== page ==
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All the World’s a Stage

Aggeliki Papoulia in Yorgos Lanthimos’ “Alps,” which opens July 13. | KINO LORBER

BY GARY M. KRAMER | A few years ago, Greek writer and director Yorgos Lanthimos brought us “Dogtooth,” a remarkable film — and surprise Oscar-nominee — about role-playing and the breakdown of social order within a family that closes itself off from the world.

His follow-up, the beguiling “Alps,” expands on those themes. Infused with dark humor and employing an oblique narrative structure that reveals itself slowly, “Alps” is peculiar and unsettling –– and, like “Dogtooth,” completely riveting.

An early scene has a paramedic (Aris Servetalis) caring for a teenage tennis player named Mary (Maria Kirozi), who has been critically injured in a car accident. The paramedic is a member of a secret organization named Alps, which consists of four unnamed people — the paramedic, a coach (Johnny Vekris), a young gymnast (Ariane Labed), and a nurse (Aggeliki Papoulia, from “Dogtooth”) — hired by the bereft to pose as their late loved ones. The members of Alps recreate dialogue and activities of the deceased to help the grieving cope with their loss.

When Mary dies, the nurse, unbeknownst to the others, contracts her services to Mary’s parents to replace their late daughter for a few hours a week. She learns how Mary wore her hair, what she said, what perfume she wore, and that she bit her nails.

The substitution is meant to be comforting, but it is also sort of creepy. “Alps” investigates how individuals cope with personal loss. How to judge what is appropriate in responding to death is one of the more intricate questions this challenging film poses.

Lanthimos deftly explores issues regarding pain and grief, but curiously is more interested in studying the effects the bizarre substitution arrangement has on members of Alps than on their clients. This approach undercuts the typical emotional investment viewers like to develop in a film’s characters. Here, the clients are mostly underdeveloped and the members of Alps have little or no identity outside of the substitute characters they play. Lanthimos’ detached perspective is deliberate. He wants viewers to piece things together and offers no answers himself — easy or otherwise.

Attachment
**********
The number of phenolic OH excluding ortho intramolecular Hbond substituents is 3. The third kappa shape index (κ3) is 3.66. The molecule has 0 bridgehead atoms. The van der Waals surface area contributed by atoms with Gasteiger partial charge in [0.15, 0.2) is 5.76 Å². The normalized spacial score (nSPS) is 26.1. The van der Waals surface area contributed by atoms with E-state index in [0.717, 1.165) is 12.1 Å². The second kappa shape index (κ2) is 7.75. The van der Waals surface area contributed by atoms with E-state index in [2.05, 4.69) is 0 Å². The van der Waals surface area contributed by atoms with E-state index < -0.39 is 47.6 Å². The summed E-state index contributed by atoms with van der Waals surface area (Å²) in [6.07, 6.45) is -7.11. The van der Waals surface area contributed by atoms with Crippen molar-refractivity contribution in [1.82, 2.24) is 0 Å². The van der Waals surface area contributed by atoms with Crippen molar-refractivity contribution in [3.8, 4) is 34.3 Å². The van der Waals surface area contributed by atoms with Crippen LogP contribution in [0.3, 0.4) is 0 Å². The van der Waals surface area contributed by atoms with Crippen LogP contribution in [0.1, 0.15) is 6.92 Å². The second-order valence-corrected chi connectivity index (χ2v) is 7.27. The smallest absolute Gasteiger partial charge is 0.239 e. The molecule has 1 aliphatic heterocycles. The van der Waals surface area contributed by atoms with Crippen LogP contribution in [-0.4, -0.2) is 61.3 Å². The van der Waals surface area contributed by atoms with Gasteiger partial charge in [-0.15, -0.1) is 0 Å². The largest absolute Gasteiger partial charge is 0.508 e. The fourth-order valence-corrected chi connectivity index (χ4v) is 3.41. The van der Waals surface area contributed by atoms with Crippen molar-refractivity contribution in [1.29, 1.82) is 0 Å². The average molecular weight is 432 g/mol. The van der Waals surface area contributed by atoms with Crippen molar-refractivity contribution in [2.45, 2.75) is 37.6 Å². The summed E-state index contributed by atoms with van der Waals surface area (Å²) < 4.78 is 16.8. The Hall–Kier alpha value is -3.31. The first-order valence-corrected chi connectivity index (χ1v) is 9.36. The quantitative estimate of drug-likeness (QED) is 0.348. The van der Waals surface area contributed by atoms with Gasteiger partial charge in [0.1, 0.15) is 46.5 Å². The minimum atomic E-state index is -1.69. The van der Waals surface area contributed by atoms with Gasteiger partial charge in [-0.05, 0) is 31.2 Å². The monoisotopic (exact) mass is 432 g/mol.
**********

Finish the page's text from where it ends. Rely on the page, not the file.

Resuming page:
It is telling that when the members of Alps meet, they sometimes enact charades for each other. During their time off, they still can’t help but impersonate others.

The nurse works not just for Mary’s parents, but for several other clients as well. At least they all seem to be clients. It’s never really clear what her real identity is. When she brings a young man over to play Mary’s boyfriend, she has Mary’s parents catch them together in Mary’s room. Things get more surreal when the nurse takes the same guy to her own home and replays the scene with her father. If this man really is her father, that is. “Alps” delights in setting up unanswerable puzzles.

One thing that is clear about the nurse is her transgressive nature. She misses an Alps meeting, has a secret relationship with a client, blurs the lines of what is appropriate, and establishes her own rules that lead to her being punished. When she uncovers a shocking discovery, she makes a sacrifice that risks taking her too deeply into the role she has taken on. She seems to have trouble distinguishing make-believe from reality, but even here Lanthimos is cagey.

The director’s deadpan style makes it challenging for viewers to separate reality from role-playing. One episode, both comic and gruesome, has the nurse playing tennis with the bedridden Mary. The nurse throws a ball at a racquet she has placed in Mary’s hand as the young girl lies dying in her hospital bed. The nurse seems sincere, but how could she be?

Early in the film the characters’ behavior is often inscrutable, but there is a payoff. As the nurse’s actions catch up with her in the second half, “Alps” becomes more compelling. Papoulia gives a stellar performance in the film’s central role, with every one of the characters she plays credible and convincing.

Lanthimos may be teasing viewers, but those engaged by all the game-playing will enjoy the come-on.

ALPS | Directed by Yorgos Lanthimos | Kino Lorber | In Greek, with English subtitles | Opens Jul. 13 | Cinema Village | 22 E. 12th St. | cinemavillage.com

One Response to All the World’s a Stage

  1. Pingback: Indie Strategy ›› PR, Marketing, and Festival Consulting. » Alps – New York Theatrical release

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